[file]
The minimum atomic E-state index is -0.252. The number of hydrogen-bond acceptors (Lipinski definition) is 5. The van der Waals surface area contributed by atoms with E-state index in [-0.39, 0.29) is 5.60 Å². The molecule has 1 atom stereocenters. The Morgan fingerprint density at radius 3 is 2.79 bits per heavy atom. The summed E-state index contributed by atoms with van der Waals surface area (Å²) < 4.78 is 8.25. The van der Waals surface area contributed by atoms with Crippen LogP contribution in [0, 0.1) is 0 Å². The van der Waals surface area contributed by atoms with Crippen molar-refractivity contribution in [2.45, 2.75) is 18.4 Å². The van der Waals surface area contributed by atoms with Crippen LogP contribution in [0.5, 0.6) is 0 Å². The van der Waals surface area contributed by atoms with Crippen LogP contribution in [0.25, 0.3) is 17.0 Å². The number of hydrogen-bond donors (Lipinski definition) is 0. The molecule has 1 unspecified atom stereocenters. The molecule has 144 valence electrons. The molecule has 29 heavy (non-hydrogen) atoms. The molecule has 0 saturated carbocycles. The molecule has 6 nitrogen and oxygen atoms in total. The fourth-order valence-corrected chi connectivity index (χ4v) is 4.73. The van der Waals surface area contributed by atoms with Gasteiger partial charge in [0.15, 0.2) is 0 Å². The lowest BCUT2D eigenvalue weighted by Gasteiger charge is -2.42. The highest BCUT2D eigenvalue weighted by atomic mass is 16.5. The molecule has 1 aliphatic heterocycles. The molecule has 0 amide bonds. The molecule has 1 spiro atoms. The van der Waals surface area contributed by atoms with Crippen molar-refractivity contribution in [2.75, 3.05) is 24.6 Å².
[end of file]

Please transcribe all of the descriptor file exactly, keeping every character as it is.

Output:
The minimum atomic E-state index is -0.252. The number of hydrogen-bond acceptors (Lipinski definition) is 5. The van der Waals surface area contributed by atoms with E-state index in [-0.39, 0.29) is 5.60 Å². The molecule has 1 atom stereocenters. The Morgan fingerprint density at radius 3 is 2.79 bits per heavy atom. The summed E-state index contributed by atoms with van der Waals surface area (Å²) < 4.78 is 8.25. The van der Waals surface area contributed by atoms with Crippen LogP contribution in [0, 0.1) is 0 Å². The van der Waals surface area contributed by atoms with Crippen molar-refractivity contribution in [2.45, 2.75) is 18.4 Å². The van der Waals surface area contributed by atoms with Crippen LogP contribution in [0.5, 0.6) is 0 Å². The van der Waals surface area contributed by atoms with Crippen LogP contribution in [0.25, 0.3) is 17.0 Å². The number of hydrogen-bond donors (Lipinski definition) is 0. The molecule has 1 unspecified atom stereocenters. The molecule has 144 valence electrons. The molecule has 29 heavy (non-hydrogen) atoms. The molecule has 0 saturated carbocycles. The molecule has 6 nitrogen and oxygen atoms in total. The fourth-order valence-corrected chi connectivity index (χ4v) is 4.73. The van der Waals surface area contributed by atoms with Gasteiger partial charge in [0.15, 0.2) is 0 Å². The lowest BCUT2D eigenvalue weighted by Gasteiger charge is -2.42. The highest BCUT2D eigenvalue weighted by atomic mass is 16.5. The molecule has 1 aliphatic heterocycles. The molecule has 0 amide bonds. The molecule has 1 spiro atoms. The van der Waals surface area contributed by atoms with Crippen molar-refractivity contribution in [2.75, 3.05) is 24.6 Å².